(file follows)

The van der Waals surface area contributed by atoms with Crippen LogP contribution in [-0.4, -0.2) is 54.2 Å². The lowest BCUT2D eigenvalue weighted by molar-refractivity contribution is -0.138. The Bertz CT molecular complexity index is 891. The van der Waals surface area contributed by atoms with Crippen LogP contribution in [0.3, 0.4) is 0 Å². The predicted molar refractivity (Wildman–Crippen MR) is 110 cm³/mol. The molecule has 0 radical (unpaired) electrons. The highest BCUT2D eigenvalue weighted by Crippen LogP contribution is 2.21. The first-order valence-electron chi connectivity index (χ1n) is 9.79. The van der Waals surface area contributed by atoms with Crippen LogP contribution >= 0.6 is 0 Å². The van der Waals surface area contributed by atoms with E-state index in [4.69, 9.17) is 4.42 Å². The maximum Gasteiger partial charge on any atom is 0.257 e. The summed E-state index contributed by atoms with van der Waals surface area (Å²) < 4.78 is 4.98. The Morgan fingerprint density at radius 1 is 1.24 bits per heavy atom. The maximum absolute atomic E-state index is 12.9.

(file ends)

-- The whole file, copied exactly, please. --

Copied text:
The van der Waals surface area contributed by atoms with Crippen LogP contribution in [-0.4, -0.2) is 54.2 Å². The lowest BCUT2D eigenvalue weighted by molar-refractivity contribution is -0.138. The Bertz CT molecular complexity index is 891. The van der Waals surface area contributed by atoms with Crippen LogP contribution in [0.3, 0.4) is 0 Å². The predicted molar refractivity (Wildman–Crippen MR) is 110 cm³/mol. The molecule has 0 radical (unpaired) electrons. The highest BCUT2D eigenvalue weighted by Crippen LogP contribution is 2.21. The first-order valence-electron chi connectivity index (χ1n) is 9.79. The van der Waals surface area contributed by atoms with Crippen LogP contribution >= 0.6 is 0 Å². The van der Waals surface area contributed by atoms with E-state index in [4.69, 9.17) is 4.42 Å². The maximum Gasteiger partial charge on any atom is 0.257 e. The summed E-state index contributed by atoms with van der Waals surface area (Å²) < 4.78 is 4.98. The Morgan fingerprint density at radius 1 is 1.24 bits per heavy atom. The maximum absolute atomic E-state index is 12.9.